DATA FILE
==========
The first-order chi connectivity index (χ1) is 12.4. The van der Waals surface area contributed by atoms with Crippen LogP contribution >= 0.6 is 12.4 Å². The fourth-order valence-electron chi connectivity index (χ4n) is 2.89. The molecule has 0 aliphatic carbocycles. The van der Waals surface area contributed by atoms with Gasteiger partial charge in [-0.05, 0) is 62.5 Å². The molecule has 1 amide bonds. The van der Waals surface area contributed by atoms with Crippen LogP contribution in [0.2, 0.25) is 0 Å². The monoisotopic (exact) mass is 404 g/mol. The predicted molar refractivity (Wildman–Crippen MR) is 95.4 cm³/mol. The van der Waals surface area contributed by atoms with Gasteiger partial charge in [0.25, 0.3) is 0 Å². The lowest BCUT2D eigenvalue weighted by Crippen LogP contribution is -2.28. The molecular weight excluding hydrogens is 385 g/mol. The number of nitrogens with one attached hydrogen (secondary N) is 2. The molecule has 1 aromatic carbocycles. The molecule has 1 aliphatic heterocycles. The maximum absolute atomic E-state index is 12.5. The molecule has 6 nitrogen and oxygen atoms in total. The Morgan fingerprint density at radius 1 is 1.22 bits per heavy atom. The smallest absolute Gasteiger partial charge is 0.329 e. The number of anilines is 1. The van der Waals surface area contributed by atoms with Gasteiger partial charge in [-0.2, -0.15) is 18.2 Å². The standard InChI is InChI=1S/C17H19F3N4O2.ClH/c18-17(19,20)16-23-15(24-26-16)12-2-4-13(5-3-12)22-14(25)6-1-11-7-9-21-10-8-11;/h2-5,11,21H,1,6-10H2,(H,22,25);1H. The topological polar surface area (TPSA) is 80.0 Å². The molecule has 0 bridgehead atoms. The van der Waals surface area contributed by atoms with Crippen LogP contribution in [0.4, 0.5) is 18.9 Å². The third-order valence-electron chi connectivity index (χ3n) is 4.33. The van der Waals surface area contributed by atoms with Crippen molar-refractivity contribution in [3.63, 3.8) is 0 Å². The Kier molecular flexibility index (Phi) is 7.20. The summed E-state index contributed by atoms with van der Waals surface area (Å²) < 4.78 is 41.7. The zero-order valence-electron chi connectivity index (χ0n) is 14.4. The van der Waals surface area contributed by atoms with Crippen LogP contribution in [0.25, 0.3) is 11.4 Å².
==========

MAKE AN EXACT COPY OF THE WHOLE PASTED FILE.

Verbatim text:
The first-order chi connectivity index (χ1) is 12.4. The van der Waals surface area contributed by atoms with Crippen LogP contribution >= 0.6 is 12.4 Å². The fourth-order valence-electron chi connectivity index (χ4n) is 2.89. The molecule has 0 aliphatic carbocycles. The van der Waals surface area contributed by atoms with Gasteiger partial charge in [-0.05, 0) is 62.5 Å². The molecule has 1 amide bonds. The van der Waals surface area contributed by atoms with Crippen LogP contribution in [0.2, 0.25) is 0 Å². The monoisotopic (exact) mass is 404 g/mol. The predicted molar refractivity (Wildman–Crippen MR) is 95.4 cm³/mol. The van der Waals surface area contributed by atoms with Gasteiger partial charge in [0.25, 0.3) is 0 Å². The lowest BCUT2D eigenvalue weighted by Crippen LogP contribution is -2.28. The molecular weight excluding hydrogens is 385 g/mol. The number of nitrogens with one attached hydrogen (secondary N) is 2. The molecule has 1 aromatic carbocycles. The molecule has 1 aliphatic heterocycles. The maximum absolute atomic E-state index is 12.5. The molecule has 6 nitrogen and oxygen atoms in total. The Morgan fingerprint density at radius 1 is 1.22 bits per heavy atom. The smallest absolute Gasteiger partial charge is 0.329 e. The number of anilines is 1. The van der Waals surface area contributed by atoms with Gasteiger partial charge in [-0.2, -0.15) is 18.2 Å². The standard InChI is InChI=1S/C17H19F3N4O2.ClH/c18-17(19,20)16-23-15(24-26-16)12-2-4-13(5-3-12)22-14(25)6-1-11-7-9-21-10-8-11;/h2-5,11,21H,1,6-10H2,(H,22,25);1H. The topological polar surface area (TPSA) is 80.0 Å². The molecule has 0 bridgehead atoms. The van der Waals surface area contributed by atoms with Crippen LogP contribution in [0.4, 0.5) is 18.9 Å². The third-order valence-electron chi connectivity index (χ3n) is 4.33. The van der Waals surface area contributed by atoms with Crippen molar-refractivity contribution in [3.63, 3.8) is 0 Å². The Kier molecular flexibility index (Phi) is 7.20. The summed E-state index contributed by atoms with van der Waals surface area (Å²) < 4.78 is 41.7. The zero-order valence-electron chi connectivity index (χ0n) is 14.4. The van der Waals surface area contributed by atoms with Crippen LogP contribution in [0.25, 0.3) is 11.4 Å².